Tag Archives: language

Great Moments in ESL History

clematisWhat’s “ESL” you ask?  That’s “English as a Second Language.”

My baby daddy, G, has lived in the U.S. for so long and his English is so perfect that I sometimes forget that Portuguese is his first language.  This morning was NOT one of those moments.

We were standing on the deck, surveying our kingdom….otherwise known as talking about yard projects that need to be done this spring.

“I’m going to plant those two roses by the fence today.”  He pointed in their direction with his coffee cup.

“Oh, good.  I like climbers on the fence,” I answered.

He pointed to a large pot in the corner of the pool fence.  “Looks like the chlamydia is coming back.”


“That’s ‘clematis,’ sweetie.  It’s a perennial.”

He filed that word away in his language banks then said, “Well…so is chlamydia!”

This is why I love him.

Giving Up on Being a Good Mother

I’ve quit trying to be a good mother and I hope you’ll join me in this resolution.  If you’re intrigued by that concept, click on over to my column today at Work It, Mom!  It’s called Stop Trying to Be a Good Mother.”  About 10 of you faithful readers are quoted in it!

A sample:

Next time you find yourself asking, “Am I a good mother?” strike the “good” and replace it with…(read the rest)


What Is This Word?

Child with a Dove, Pablo Picasso, 1901

Child with a Dove, Pablo Picasso, 1901

I try to do at least one New York Times Sunday crossword puzzle per week.  After Richard died, his mother left a half-complete collection of NYT puzzles at our house.  I asked her if she wanted me to mail it to her and she said, “No.  I did so many in the hospital these last few months that I don’t think I ever want to do one again.”  So I picked up her book and finished it.  Then I bought another one and another one.  There are 200 in each collection–now that I have kids, one book can last me over three years!  But anywho…one of the clues this week for a three-letter verb reminded me of a sweet story from when Vivi was little and G and I were still in the throes of parenting an infant.

I make fun of G’s Brasilian accent now and again, but the man has an exceptional command of the English language.  Shoot, he even helps me with those crossword puzzles–usually for things like isotopes, names of stars, or atomic numbers.  Still, every so often, he bumps into a word he’s just never needed to know until that moment.

Like the time we took Vivi to the pediatrician when she was about six months old.  Vivi had a lot of ear infections, so we were talking to the doctor about whether they might impair her hearing and speech development.  The doctor said, “Does she make normal baby sounds?  Is she cooing?”  I assured him that she was and the doctor told me it was nothing to worry about.  He told us that we could get Vivi dressed again and left the room.  G put his hand on my arm and leaned in close.  “What is this word ‘coo?'”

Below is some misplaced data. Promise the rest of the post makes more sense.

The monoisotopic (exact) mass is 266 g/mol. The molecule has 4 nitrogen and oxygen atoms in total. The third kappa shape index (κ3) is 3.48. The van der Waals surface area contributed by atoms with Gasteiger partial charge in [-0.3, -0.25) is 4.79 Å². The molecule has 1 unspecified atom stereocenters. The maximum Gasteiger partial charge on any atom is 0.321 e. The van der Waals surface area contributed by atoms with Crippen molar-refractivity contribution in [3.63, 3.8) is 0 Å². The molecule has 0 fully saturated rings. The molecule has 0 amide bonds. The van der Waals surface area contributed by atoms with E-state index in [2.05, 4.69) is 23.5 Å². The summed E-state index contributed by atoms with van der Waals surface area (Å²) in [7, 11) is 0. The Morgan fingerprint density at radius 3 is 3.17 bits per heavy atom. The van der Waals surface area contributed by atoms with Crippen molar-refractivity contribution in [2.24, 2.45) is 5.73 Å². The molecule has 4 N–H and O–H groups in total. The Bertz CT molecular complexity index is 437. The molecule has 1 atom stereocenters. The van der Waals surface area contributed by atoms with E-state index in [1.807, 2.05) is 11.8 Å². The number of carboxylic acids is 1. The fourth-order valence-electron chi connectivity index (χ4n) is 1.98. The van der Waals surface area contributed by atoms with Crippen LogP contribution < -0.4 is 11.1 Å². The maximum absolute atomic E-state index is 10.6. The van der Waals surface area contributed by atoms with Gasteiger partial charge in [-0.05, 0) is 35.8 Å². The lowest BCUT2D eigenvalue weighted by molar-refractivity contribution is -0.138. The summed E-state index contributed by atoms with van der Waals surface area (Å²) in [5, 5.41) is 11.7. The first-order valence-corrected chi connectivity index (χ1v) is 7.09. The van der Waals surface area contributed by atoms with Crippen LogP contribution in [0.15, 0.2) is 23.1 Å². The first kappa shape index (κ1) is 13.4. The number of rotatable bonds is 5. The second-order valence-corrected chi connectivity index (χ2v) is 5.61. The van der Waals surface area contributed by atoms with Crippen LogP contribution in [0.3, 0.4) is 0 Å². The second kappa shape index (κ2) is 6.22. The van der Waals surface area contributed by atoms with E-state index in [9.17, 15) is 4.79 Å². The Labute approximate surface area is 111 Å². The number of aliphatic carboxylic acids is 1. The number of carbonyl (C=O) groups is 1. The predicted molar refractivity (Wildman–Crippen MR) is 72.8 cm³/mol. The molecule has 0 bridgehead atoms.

It’s a delicate whisper of a word–coo.  Not something he would have run across in a chemistry lab, or a research paper, or a citizenship exam, or a patent application.  Not a word you hear at the grocery store, the gas station, the tax office, the cafeteria, the television.  It’s such a precise word.  You might know it if you have been close to birds or babies, but not otherwise.

I explained, “Oh, you know the sound doves make.  No?  It’s those little happy sounds she makes, like she’s trying to talk to us, like a cat purring.”  He smiled and cupped her tiny head in his calloused hand.  He leaned close to her and said, “Do you coo, gatinho do papai?”  I watched him as he tucked that word into his mind, on the English side, across from “arrulho.”  A sweet word that only came his way because he’s a Daddy.  

Is there a special word you associate with a moment in your life?  What’s a word you remember learning?

Saturday Snort–Dictionary Version

Heh heh heh…If you love your dictionary so much, why don’t you Merriam?

cut dictionaries

Multimedia artist Jane Prophet is challenging the notion that creativity and science can’t intermingle. Her work represents a fascination with both technology and symbolic form, particularly in a project called “Cut Dictionaries.” See more on her Web site, JaneProphet.com.

Do you remember “sniglets?”  Words that should be in the dictionary but aren’t?  Here are a few for your Saturday Snort:

  • Snoralator n. An easier word to pronounce and remember than CPAP, a breathing devide that prevents snoring and sleep apnea.
  • Hydrocondiment n. The watery discharge that accumulates in the mustard or ketchup bottle that comes out first and makes your bread all wet.
  • Confuseless adj. Feeling confused and useless due to pain medication or insomnia.
  • Napture n. A refreshing, fantastic nap.
  • Cinemuck n. The combination of popcorn, candy, and soda pop on movie theater floors that makes them sticky.
  • Parkrastinate n. The inability to decide which parking space to choose in a near empty parking lot.
  • Poufulation n. When a cat gets scared and puff out their tails.
  • Dogdew (dawg-doo) n. The moisture on a dog’s nose.